Cars 3 – When Lightning McQueen loses to rookie, Jackson Storm, he is pressured to retire just like his fellow veterans but not wanting to give up so easily, he desperately tries to compete with the new generation of racers. Helped by enthusiastic trainer, Cruz Ramirez he attempts to get up to speed but struggles to come close to his new peers. Looking into the life and motivations of his former mentor, Doc Hudson, gives Lightning a new-found drive to win but with the new cars being kitted out with new technology, does Lightning stand a chance of beating them?

Cars 3 (2017) – Director: Brian Fee

Is Cars 3 appropriate for kids?

By Source, Fair use,

Rating U

Running Length: 102 mins

Starring: Owen Wilson, Cristela Alonzo, Armie Hammer

Genre: Animated


Pixar’s sequels have always been met with trepidation, ‘Toy Story 2’ was a huge hit which led into the equally loved ‘Toy Story 3’; whereas ‘Cars 2’ did not reach such dizzying heights of success with a bizarre espionage plot involving the hapless Mater besting dangerous criminals. ‘Cars 3’ has struggled to garner much praise from critics but thankfully it brings everything back down to Earth with a plot about racing cars.

What made the original ‘Cars’ so universally loved was its ability to balance both plot and characterisation. Radiator Springs is full of colourful characters and enough of them were given screen time to make it more than just car racing. Unfortunately this balance hasn’t been seen since in the franchise since and ‘Cars 3’ is disappointing due to its preoccupation with winning with a capital ‘W’; beloved characters barely get any screen time (even fan favourite, Mater), and the growth seen in Lightning in the previous movies has been put aside; it’s all about the winning! Lightning’s mentor from ‘Cars’, Doc Hudson (voiced by the late Paul Newman), is crowbarred in to give the plot a bit of extra oomph (with dialogue cobbled together from previous recorded footage) but it never feels genuine and the pussy-footing around what happened to Doc is something that kids won’t understand or follow. Yes, there is a such a thing as subtlety but no character will put a finger on why Doc isn’t there which smacks of confusing coyness.

While animated racing cars will always be of interest to a large number of kids, ‘Cars 3’ doesn’t deliver what it should and the exciting races are bookends inside which is a long, one-track plot that children won’t be particularly interested in. In short, ‘Cars 3’ isn’t a ‘bad’ movie but, frankly, we expect more from Pixar than something that just trundles along in the same old gear.


During a race, Lightning has a bad crash. He flips over several times, slamming into the ground hard and causing sparks to fly each time he hits anything. The crash is intense, is shown in close-up and lasts for around thirty seconds; when he finally comes to a stop, Lightning is battered all over, doesn’t move or speak and it is clear that he has been badly damaged. No suffering is shown and the next time we see Lightning, he is physically fine but is much more subdued than normal.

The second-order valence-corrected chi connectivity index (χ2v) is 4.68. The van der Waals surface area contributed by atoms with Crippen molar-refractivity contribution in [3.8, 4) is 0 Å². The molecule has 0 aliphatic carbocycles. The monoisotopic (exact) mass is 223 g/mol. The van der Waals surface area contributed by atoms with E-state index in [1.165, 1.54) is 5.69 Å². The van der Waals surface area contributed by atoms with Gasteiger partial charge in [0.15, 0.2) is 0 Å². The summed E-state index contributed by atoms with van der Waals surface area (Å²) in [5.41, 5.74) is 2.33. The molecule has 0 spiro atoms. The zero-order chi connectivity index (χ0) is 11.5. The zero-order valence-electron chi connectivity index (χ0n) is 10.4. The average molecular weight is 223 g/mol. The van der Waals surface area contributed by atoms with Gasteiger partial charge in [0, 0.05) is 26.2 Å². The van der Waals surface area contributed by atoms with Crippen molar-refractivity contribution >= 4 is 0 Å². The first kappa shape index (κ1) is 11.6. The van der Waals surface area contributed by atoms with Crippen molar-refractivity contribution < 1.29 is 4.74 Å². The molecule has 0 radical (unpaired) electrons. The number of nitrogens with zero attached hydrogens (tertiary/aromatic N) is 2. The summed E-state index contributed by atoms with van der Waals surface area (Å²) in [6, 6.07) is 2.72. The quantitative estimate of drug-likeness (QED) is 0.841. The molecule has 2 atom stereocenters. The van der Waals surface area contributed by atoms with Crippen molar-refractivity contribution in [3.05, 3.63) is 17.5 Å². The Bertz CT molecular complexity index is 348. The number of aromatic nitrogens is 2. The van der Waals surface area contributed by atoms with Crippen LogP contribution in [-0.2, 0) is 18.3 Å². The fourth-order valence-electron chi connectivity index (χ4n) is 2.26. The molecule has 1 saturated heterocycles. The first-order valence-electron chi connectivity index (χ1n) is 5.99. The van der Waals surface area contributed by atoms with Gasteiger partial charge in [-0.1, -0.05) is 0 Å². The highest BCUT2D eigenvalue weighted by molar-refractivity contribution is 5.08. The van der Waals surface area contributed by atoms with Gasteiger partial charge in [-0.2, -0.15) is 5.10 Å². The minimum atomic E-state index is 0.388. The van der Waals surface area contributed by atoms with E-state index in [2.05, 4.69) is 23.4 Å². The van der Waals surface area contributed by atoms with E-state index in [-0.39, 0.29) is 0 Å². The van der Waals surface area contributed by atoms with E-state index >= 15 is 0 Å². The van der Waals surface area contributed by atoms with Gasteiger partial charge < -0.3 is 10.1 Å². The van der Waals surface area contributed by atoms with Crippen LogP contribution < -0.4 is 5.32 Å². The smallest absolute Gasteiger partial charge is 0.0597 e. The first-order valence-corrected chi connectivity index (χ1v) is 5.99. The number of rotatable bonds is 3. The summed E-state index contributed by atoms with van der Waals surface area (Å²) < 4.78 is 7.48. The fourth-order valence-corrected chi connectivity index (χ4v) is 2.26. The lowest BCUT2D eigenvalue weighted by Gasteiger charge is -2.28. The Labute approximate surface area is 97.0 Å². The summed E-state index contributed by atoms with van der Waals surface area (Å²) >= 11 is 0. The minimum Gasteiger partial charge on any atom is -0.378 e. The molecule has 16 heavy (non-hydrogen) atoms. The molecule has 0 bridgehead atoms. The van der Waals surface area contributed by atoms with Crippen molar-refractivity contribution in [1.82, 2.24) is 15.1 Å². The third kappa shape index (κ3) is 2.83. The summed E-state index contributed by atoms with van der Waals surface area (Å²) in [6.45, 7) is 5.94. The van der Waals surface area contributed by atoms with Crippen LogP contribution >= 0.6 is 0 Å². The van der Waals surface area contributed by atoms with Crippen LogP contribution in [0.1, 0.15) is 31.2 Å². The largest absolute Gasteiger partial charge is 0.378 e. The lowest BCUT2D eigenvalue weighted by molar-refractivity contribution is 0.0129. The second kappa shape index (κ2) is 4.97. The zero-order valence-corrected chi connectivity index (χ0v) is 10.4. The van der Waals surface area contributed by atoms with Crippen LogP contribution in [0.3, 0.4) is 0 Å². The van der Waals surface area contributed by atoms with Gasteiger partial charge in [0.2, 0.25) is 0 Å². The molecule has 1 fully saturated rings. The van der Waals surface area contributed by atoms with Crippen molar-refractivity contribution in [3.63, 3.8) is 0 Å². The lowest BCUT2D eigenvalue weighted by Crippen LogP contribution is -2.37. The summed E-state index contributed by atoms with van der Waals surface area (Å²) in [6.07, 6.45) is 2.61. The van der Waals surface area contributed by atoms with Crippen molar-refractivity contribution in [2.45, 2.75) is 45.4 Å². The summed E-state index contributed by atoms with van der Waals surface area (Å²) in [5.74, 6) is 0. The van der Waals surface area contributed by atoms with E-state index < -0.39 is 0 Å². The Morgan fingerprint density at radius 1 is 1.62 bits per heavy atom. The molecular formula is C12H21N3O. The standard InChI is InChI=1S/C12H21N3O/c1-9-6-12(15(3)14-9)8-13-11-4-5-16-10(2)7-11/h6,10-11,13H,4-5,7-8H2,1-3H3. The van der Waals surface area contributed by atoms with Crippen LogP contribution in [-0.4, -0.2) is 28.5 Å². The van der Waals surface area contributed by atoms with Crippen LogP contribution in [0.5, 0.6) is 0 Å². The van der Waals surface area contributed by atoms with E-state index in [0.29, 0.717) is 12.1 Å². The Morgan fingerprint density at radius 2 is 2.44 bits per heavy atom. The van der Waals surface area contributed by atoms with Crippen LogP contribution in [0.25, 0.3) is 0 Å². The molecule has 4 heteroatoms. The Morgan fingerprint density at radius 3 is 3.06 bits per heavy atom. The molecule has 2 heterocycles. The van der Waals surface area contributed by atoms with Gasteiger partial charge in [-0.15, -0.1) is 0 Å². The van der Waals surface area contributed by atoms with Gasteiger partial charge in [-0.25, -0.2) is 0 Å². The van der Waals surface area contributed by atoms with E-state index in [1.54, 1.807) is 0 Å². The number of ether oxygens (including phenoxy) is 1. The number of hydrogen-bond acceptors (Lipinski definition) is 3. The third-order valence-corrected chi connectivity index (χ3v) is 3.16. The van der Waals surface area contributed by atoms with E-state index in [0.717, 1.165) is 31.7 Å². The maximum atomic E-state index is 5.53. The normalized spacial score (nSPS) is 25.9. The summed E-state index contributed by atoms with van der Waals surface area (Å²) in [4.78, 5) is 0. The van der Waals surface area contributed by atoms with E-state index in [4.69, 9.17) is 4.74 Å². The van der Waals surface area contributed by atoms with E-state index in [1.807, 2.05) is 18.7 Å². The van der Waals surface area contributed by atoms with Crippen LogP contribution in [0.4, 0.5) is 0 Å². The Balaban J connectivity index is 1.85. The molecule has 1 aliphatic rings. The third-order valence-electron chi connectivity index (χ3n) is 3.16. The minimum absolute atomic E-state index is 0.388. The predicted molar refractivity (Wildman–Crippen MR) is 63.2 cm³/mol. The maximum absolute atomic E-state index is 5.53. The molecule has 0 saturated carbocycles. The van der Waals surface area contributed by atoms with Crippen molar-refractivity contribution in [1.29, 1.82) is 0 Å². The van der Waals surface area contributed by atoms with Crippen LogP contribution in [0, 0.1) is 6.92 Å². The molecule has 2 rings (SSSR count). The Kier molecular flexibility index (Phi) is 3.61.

When attempting to increase his speeds, Lightning goes on a simulator without permission, insisting that he knows what he’s doing. Not understanding the controls, he soon finds himself ‘crashing’, is dislodged from the simulator and, at a high-speed, shoots out of the machine, smashing into the screen in front of him. Another character approaches him and confirms that he is fine.

Lightning and his trainer, Cruz, go to a race where Lightning believes he can practice before the main, all-important race. When they get there, it turns out to be a demolition derby where many of the vehicles are extremely aggressive. His scene lasts around 15 minutes and both Lightning and Cruz are terrified for the majority of it. There are several mentions of both of them fearing for their lives and that other vehicles wish to kill them with one vehicle being kitted out with spinning blades and another has a huge, scary grin stretching up either side of its bonnet/hood. The ‘race’ is little more than fast, manic driving and several of the vehicles are so keen to cause violence that they come across as almost deranged. Some of these vehicles are ones which kids may consider benign/friendly like an ambulance and school bus so them suddenly being portrayed as violent and frightening may be unsettling for some.


It may be disappointing for the adults in the audience but kids will invariably enjoy the colourful, exciting car races and, while their interest may wane in the middle, there is enough to bring them back for the action-packed finale. While the majority of the movie is suitable for kids of all ages, we recommend supervision for those under 5 due to some intense scenes which may require reassurance.

  • Violence: 1/5
  • Emotional Distress: 1/5 (Lightning is regularly met with derision from Jackson Storm and other rookies which hurts his feelings)
  • Fear Factor: 1/5 (the demolition derby scene can be intense and is prolonged)
  • Sexual Content: 0/5
  • Bad Language: 0/5
  • Dialogue: 1/5
  • Other Notes: Deals with themes of winning, reclaiming your former glory, listening to those who came before you, supportive mentors, the fear of change and¬†seeing the potential in others.

Words by Laura Record

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